One month after the killing of George Floyd, the mass multi-racial demonstrations against police violence are in danger of being hijacked and misdirected by reactionary political forces who are attempting to promote racial divisions, sabotage the unity of working people and youth, and undermine the development of the class struggle against capitalism. This campaign is now concentrated on desecrating and destroying the statues of figures who led the American Revolution and the Civil War.
It is difficult to find words that adequately express the sense of revulsion produced by the monstrous attacks on memorials that honor the memory of Abraham Lincoln, the United States’ greatest president, who led the country during the Second American Revolution that destroyed the Slave Power and emancipated millions of enslaved African Americans.
On the evening of April 14, 1865, less than a week after the surrender of the main Confederate army, which brought the four-year Civil War to an end, Lincoln was shot in the head by the pro-slavery actor John Wilkes Booth. Nine hours later, at 7:22 on the morning of April 15, Lincoln died of the wound inflicted by the assassin. Standing beside Lincoln’s death bed, Secretary of War Edwin Stanton famously declared: “Now he belongs to the ages.”
Lincoln’s martyrdom produced an outpouring of grief throughout the United States and the world. The working class recognized that it had lost a great champion of democracy and human equality. Karl Marx, writing on behalf of the International Working Men’s Association, wrote in the days after Lincoln’s assassination that he was “one of the rare men who succeed in becoming great, without ceasing to be good.”
Abraham Lincoln was an extraordinarily complex man, whose life and politics reflected the contradictions of his time. He could not, as he once stated, “escape history.” Determined to save the Union, he was driven by the logic of the bloody civil war to resort to revolutionary measures. In the course of the brutal struggle, Lincoln gave expression to the revolutionary-democratic aspirations that inspired hundreds of thousands of Americans to fight and sacrifice their lives for a “new birth of freedom.”
Every period of political upsurge in the United States has drawn inspiration from Lincoln’s life. Since its opening in 1922, the Lincoln Memorial in Washington, DC has been the site of some of the most important moments in the struggle against racial oppression and for equality. In 1939, when Hitler’s Nazis were on the march in Europe and fascism had many sympathizers among the American ruling elite, the famous African American contralto Marian Anderson was denied the right to sing at Constitution Hall. So instead she sang on the steps of the Lincoln Memorial before a crowd of 75,000.
In 1963, at the March on Washington, Martin Luther King, Jr. stood at the same location as he delivered his “I Have a Dream” speech, calling for equality and racial integration before a crowd of 250,000. Later in that decade, tens of thousands of youth protesting the Vietnam War assembled at the monument.
It is not coincidental that the working-class upsurge of the 1930s was associated with many great artistic depictions of Lincoln, including the films Young Mr. Lincoln (1939) and Abe Lincoln in Illinois (1940). Aaron Copland’s beloved orchestral-narrative masterpiece, Lincoln Portrait (1942), concludes with the declaration that the sixteenth president of the United States “is ever-lasting in the memory of his countrymen.”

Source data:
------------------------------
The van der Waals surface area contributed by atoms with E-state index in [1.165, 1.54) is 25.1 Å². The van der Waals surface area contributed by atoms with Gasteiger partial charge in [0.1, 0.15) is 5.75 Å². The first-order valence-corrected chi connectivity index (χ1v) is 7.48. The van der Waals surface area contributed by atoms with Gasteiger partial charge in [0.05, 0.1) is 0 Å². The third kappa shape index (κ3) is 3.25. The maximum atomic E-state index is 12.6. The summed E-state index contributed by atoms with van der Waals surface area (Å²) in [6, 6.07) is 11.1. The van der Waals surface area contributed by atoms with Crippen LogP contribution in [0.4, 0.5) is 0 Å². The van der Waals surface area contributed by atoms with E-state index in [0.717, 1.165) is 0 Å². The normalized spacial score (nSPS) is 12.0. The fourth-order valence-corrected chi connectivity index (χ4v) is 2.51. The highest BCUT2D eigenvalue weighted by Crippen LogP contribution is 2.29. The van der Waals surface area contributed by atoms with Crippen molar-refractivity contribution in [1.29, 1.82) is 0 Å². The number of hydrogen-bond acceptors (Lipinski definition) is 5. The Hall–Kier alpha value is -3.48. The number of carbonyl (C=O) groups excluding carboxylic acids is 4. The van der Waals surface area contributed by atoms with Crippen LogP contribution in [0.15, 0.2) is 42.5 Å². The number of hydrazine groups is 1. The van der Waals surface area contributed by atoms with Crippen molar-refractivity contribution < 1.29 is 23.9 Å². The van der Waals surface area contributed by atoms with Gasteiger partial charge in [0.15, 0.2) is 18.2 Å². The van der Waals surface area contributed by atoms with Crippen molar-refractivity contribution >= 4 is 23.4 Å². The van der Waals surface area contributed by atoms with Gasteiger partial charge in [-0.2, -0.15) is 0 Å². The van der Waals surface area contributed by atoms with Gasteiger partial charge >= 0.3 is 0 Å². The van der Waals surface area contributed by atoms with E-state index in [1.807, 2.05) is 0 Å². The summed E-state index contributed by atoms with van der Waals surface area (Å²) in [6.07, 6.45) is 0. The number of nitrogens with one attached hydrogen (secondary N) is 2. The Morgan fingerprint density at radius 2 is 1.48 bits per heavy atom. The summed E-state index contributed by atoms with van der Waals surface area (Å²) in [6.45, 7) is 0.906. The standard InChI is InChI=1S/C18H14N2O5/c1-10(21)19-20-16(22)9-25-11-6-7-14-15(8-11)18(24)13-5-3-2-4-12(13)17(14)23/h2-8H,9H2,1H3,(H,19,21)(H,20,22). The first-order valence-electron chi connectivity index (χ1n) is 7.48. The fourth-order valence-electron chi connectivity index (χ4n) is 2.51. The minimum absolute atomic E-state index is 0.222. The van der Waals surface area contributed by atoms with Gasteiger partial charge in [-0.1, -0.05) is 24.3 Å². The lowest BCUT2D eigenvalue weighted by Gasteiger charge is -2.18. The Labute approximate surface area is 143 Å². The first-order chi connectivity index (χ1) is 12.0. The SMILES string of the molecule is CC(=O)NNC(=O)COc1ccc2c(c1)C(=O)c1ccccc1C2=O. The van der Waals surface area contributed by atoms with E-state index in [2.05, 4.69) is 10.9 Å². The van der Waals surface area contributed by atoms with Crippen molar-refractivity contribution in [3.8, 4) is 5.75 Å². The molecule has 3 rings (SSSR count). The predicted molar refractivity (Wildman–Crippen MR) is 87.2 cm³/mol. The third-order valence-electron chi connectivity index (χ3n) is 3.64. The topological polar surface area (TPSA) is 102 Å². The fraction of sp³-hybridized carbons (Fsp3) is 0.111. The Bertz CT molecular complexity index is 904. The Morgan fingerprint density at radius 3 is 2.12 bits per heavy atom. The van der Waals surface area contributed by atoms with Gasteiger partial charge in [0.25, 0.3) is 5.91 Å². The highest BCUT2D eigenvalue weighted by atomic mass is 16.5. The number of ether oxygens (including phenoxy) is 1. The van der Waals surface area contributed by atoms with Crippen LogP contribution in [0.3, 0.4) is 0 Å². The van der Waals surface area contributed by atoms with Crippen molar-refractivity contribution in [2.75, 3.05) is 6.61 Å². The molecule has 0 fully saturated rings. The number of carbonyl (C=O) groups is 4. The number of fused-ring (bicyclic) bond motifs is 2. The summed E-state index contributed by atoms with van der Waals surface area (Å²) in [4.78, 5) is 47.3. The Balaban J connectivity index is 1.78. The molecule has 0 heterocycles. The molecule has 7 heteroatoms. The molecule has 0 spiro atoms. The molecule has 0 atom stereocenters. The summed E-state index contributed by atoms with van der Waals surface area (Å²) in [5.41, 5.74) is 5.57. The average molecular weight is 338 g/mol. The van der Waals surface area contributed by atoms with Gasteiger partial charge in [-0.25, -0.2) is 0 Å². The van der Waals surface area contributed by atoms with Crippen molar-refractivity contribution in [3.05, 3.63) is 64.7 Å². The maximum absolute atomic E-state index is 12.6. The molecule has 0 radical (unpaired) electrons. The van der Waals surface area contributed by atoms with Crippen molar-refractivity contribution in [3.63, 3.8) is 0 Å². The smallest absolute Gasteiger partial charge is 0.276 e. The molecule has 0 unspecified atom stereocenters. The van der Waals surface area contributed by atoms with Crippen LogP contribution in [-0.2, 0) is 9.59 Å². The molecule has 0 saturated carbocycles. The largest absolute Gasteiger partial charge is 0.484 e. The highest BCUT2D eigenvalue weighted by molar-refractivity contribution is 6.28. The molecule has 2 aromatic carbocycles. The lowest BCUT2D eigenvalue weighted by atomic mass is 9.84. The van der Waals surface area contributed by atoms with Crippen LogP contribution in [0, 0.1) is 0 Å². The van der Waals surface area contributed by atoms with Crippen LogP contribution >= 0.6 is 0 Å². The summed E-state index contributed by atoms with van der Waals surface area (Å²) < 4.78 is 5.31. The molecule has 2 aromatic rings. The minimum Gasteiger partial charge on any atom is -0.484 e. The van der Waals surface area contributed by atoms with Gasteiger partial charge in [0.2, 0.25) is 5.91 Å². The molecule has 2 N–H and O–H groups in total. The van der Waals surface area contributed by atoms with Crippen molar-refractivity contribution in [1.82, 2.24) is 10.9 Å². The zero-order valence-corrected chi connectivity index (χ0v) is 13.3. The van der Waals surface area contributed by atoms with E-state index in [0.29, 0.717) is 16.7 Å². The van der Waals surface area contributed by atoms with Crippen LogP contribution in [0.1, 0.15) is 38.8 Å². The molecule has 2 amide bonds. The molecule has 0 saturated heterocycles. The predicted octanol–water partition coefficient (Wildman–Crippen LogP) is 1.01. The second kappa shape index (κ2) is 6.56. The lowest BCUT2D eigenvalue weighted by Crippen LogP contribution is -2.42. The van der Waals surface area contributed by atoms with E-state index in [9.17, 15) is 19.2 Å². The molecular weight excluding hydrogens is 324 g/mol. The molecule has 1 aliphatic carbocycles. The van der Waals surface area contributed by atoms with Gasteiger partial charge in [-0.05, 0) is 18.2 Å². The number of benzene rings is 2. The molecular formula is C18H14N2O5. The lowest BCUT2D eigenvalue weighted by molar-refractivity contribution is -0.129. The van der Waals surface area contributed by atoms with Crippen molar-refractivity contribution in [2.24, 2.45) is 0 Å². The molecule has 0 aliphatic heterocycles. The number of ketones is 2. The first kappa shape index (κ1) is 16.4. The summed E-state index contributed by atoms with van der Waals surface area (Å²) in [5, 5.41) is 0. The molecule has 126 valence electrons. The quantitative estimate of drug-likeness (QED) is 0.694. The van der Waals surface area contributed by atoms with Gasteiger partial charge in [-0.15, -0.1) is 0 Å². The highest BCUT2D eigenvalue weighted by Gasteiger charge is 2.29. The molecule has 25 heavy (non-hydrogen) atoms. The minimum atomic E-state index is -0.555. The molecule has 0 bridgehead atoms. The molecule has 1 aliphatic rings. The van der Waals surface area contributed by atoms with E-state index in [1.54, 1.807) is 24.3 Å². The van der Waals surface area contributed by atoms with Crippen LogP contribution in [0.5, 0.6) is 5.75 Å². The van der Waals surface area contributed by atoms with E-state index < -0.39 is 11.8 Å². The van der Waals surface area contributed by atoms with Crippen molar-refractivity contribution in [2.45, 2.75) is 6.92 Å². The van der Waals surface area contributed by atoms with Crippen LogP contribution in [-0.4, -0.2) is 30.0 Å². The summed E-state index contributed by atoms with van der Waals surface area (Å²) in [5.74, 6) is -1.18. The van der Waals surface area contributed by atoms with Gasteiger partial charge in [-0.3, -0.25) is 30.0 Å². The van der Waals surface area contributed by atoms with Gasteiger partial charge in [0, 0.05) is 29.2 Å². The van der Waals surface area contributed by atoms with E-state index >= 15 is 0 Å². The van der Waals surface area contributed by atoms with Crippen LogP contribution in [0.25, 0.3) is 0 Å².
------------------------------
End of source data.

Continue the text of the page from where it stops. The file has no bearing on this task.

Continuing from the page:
But now, 155 years after the tragedy at Ford’s Theater, Lincoln is the subject of a second assassination. This one must not succeed.
Eleanor Holmes Norton, Washington DC’s nonvoting delegate to Congress, said she will introduce a bill to remove the famous Emancipation Monument from the Lincoln Park in Washington, DC. The race-fixated protesters have declared their intention to tear down the monument, which was paid for by former slaves and movingly dedicated by black abolitionist Frederick Douglass in 1876.
“The designers of the Emancipation Statue in Lincoln Park in DC didn’t take into account the views of African Americans,” Norton stated in a Tweet. Democrats assert that the statue demeans “the black community” because it depicts Lincoln freeing a slave crouched in a runner’s pose, which the sculptor intended to symbolize the liberation of the Civil War.
Norton’s reactionary effort is being supported by Democratic Party officials in Boston, who will hold hearings in the coming weeks to entertain demands for the removal of a replica of the Emancipation Memorial in that city.
Lincoln is not the only leader of the anti-Confederate forces to be targeted. In San Francisco last week, a statue of Ulysses S. Grant, the great general of the victorious Union army and later president of the United States, was torn down.
An even filthier example of the racialist campaign is the desecration of the Boston monument honoring the legendary 54th Massachusetts Volunteer Infantry Regiment. The 54th Massachusetts, led by abolitionist Robert Gould Shaw, was the second all-black regiment organized in the Civil War. Protesters object to the fact that the 54th, famously depicted in the film Glory (1989), was commanded by a white officer, Shaw. Holland Cotter, the New York Times’ co-chief art critic, slandered the monument as a “white supremacist” visual for its depiction of Shaw leading his African American battalion.